The company’s large-scale generator can produce up to 5,000 liters of clean water every day from the air, requiring no infrastructure other than a standard electricity supply.
It might sound like a sophisticated magic trick or even a biblical story, but one Israeli company’s groundbreaking technology can create fresh drinking-quality water from nothing but plain air.
Established in 2009, Rishon Lezion-based Watergen is the ambitious company behind the development, tapping into atmospheric water to produce safe water wherever it is most needed.
The company, chaired by Israeli-Georgian businessman and philanthropist Mikhael Mirilashvili, has set its sights on expanding its renewable and energy-efficient clean water solution to the 2.1 billion people worldwide who lack access to safe water at home – and wherever else it might be needed.
In recent months, the system has been donated to authorities in Brazil, Vietnam and India. It has also assisted rescue and recovery efforts during the 2018 California wildfires and provided clean water to the residents of Texas and Florida in the aftermath of the devastation caused by Hurricanes Harvey and Irma.
“Our main target is to save and improve people’s lives all around the world,” Mirilashvili told The Jerusalem Post.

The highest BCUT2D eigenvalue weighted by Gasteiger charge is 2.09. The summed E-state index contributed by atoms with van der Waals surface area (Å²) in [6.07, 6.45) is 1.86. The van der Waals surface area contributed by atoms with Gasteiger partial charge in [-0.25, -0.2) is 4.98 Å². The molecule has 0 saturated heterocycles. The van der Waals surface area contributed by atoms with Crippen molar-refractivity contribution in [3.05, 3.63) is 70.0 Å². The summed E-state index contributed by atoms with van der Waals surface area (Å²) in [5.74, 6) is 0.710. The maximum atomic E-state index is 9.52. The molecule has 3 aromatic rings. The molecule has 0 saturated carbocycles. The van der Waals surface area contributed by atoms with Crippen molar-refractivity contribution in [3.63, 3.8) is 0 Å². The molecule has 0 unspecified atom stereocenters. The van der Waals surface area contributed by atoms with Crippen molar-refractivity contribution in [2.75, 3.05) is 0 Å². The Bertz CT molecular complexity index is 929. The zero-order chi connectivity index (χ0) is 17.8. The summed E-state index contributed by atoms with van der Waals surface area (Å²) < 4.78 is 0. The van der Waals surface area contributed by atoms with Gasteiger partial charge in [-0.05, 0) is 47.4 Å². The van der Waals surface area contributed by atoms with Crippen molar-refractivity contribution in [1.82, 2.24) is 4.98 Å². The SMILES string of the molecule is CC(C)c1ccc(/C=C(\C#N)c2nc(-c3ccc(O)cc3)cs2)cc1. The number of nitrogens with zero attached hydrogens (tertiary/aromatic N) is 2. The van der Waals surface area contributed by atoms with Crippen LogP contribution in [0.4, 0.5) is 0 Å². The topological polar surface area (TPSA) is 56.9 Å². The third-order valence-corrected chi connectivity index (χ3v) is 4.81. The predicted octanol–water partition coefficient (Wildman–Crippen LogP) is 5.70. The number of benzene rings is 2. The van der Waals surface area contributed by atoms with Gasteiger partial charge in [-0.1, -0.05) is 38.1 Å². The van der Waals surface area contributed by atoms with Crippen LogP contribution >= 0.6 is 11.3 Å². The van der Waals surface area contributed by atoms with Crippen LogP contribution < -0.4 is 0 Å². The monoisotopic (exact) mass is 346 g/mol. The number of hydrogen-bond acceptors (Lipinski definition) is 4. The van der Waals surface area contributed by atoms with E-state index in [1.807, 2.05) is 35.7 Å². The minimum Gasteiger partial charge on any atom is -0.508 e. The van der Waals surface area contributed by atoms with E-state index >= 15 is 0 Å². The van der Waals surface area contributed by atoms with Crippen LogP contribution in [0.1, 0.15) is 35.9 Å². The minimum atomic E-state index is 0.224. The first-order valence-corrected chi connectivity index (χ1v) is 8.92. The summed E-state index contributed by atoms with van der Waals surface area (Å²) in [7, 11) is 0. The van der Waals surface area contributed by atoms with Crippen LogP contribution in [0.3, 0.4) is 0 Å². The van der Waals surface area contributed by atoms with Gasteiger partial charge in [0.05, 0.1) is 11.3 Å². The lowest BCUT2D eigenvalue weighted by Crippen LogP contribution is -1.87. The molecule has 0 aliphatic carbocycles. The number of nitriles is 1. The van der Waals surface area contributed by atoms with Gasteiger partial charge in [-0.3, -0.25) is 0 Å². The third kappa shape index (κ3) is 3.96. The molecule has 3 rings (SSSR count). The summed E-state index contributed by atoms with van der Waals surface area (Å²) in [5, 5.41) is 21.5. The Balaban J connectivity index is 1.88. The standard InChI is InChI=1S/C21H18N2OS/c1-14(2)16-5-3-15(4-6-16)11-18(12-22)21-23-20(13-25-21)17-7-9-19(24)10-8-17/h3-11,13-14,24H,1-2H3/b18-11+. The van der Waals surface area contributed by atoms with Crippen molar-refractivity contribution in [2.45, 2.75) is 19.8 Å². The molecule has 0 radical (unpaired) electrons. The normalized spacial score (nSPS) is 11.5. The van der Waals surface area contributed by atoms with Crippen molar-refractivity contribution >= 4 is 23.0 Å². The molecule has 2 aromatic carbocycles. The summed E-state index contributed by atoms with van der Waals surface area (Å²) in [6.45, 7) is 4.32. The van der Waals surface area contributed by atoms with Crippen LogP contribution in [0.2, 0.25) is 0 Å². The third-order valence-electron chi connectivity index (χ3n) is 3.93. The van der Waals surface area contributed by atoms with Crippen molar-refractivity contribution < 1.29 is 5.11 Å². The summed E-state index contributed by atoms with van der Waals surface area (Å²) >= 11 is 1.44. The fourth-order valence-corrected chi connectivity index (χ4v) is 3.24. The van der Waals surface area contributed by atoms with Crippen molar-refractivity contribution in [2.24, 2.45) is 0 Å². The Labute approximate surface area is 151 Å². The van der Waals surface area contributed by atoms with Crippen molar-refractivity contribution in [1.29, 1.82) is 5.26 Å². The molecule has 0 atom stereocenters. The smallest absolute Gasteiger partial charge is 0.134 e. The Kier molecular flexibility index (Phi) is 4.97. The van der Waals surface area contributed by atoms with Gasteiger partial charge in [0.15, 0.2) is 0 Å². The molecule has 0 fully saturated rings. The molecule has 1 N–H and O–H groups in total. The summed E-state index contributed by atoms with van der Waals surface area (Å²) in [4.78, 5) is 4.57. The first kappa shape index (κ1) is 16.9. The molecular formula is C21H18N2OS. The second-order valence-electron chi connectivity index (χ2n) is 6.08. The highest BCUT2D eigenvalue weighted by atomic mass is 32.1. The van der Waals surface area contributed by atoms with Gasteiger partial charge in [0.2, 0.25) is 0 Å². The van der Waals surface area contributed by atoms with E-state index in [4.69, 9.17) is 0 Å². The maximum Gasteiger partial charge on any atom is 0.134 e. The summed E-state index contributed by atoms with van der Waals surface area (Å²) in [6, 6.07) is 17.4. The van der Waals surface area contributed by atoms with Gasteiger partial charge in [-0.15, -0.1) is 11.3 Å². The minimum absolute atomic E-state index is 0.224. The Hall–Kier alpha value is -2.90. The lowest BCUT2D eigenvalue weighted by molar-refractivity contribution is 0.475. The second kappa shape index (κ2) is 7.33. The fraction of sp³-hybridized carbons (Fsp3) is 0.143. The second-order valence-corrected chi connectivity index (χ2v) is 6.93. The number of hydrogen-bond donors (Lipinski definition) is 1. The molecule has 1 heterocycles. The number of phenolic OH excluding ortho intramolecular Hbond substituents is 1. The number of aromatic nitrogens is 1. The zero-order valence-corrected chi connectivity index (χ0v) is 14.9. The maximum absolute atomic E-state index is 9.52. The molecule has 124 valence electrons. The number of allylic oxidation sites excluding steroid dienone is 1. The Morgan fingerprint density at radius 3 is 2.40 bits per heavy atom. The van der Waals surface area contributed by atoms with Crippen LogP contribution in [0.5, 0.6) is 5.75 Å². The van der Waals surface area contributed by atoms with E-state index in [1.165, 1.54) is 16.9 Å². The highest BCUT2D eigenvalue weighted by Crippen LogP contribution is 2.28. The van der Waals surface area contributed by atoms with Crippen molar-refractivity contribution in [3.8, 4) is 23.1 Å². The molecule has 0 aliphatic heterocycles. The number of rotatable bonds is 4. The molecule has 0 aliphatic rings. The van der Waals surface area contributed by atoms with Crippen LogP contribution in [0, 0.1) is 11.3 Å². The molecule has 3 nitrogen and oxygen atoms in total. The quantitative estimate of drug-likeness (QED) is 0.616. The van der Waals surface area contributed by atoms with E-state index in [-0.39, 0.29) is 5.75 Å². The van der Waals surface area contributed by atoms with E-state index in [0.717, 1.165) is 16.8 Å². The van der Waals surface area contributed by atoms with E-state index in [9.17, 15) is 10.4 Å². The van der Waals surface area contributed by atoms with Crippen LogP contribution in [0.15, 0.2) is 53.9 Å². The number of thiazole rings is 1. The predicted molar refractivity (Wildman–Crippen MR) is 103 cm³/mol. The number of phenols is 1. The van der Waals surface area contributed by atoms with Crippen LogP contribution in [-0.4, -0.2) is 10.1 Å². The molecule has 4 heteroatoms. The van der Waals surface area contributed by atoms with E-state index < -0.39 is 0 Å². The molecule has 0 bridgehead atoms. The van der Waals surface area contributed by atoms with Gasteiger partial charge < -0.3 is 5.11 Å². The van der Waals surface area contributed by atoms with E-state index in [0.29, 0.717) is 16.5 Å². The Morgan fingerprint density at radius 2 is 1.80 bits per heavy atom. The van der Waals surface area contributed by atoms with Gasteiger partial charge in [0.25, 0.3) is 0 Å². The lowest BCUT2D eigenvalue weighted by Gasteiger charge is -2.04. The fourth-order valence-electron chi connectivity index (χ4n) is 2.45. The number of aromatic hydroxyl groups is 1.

“We also aim to remove plastic from earth, to reduce the global carbon footprint, and of course make our planet cleaner and safer.”
How does the system work? First, Watergen’s built-in blower draws air from the atmosphere into the system’s atmospheric water generator. There, an internal filter cleanses the air by removing dust and dirt. Once clean, the air is directed through the GENius heat exchange and cooling process, and condensed into water.
The water is then filtered again to remove impurities and add minerals, resulting in fresh drinking-quality water. Once produced, the water is continuously circulated in a built-in reservoir to preserve its freshness.
The company’s large-scale generator can produce up to 5,000 liters of clean water every day, requiring no infrastructure other than a standard electricity supply.
Its medium-scale generator can produce up to 900 liters of clean water every day. The “Genny,” a plug-in home or office generator, can produce up to 27 liters per day.